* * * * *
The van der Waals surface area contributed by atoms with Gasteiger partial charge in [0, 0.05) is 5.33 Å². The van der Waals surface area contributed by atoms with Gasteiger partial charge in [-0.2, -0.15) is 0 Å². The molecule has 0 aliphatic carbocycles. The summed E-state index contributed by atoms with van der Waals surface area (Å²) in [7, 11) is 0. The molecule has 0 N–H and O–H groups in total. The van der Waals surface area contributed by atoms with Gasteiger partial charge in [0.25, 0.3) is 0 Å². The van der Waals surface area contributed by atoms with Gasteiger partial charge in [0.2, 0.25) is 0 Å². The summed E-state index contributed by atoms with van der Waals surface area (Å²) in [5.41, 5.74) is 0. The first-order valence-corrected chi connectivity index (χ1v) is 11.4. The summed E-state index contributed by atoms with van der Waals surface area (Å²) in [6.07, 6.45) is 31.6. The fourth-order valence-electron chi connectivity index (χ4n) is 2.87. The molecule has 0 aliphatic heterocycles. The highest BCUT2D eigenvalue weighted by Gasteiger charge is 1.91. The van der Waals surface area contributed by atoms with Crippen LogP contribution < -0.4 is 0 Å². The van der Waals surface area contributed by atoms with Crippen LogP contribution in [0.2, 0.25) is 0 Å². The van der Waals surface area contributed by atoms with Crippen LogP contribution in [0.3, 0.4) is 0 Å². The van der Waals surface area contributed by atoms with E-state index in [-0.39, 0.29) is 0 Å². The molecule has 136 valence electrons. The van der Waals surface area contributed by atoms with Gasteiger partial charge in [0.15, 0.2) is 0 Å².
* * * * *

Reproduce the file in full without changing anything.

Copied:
The van der Waals surface area contributed by atoms with Gasteiger partial charge in [0, 0.05) is 5.33 Å². The van der Waals surface area contributed by atoms with Gasteiger partial charge in [-0.2, -0.15) is 0 Å². The molecule has 0 aliphatic carbocycles. The summed E-state index contributed by atoms with van der Waals surface area (Å²) in [7, 11) is 0. The molecule has 0 N–H and O–H groups in total. The van der Waals surface area contributed by atoms with Gasteiger partial charge in [0.25, 0.3) is 0 Å². The van der Waals surface area contributed by atoms with Gasteiger partial charge in [0.2, 0.25) is 0 Å². The summed E-state index contributed by atoms with van der Waals surface area (Å²) in [5.41, 5.74) is 0. The first-order valence-corrected chi connectivity index (χ1v) is 11.4. The summed E-state index contributed by atoms with van der Waals surface area (Å²) in [6.07, 6.45) is 31.6. The fourth-order valence-electron chi connectivity index (χ4n) is 2.87. The molecule has 0 aliphatic heterocycles. The highest BCUT2D eigenvalue weighted by Gasteiger charge is 1.91. The van der Waals surface area contributed by atoms with Crippen LogP contribution < -0.4 is 0 Å². The van der Waals surface area contributed by atoms with Crippen LogP contribution in [0.2, 0.25) is 0 Å². The van der Waals surface area contributed by atoms with Crippen LogP contribution in [0.3, 0.4) is 0 Å². The van der Waals surface area contributed by atoms with E-state index in [-0.39, 0.29) is 0 Å². The molecule has 136 valence electrons. The van der Waals surface area contributed by atoms with Gasteiger partial charge in [0.15, 0.2) is 0 Å².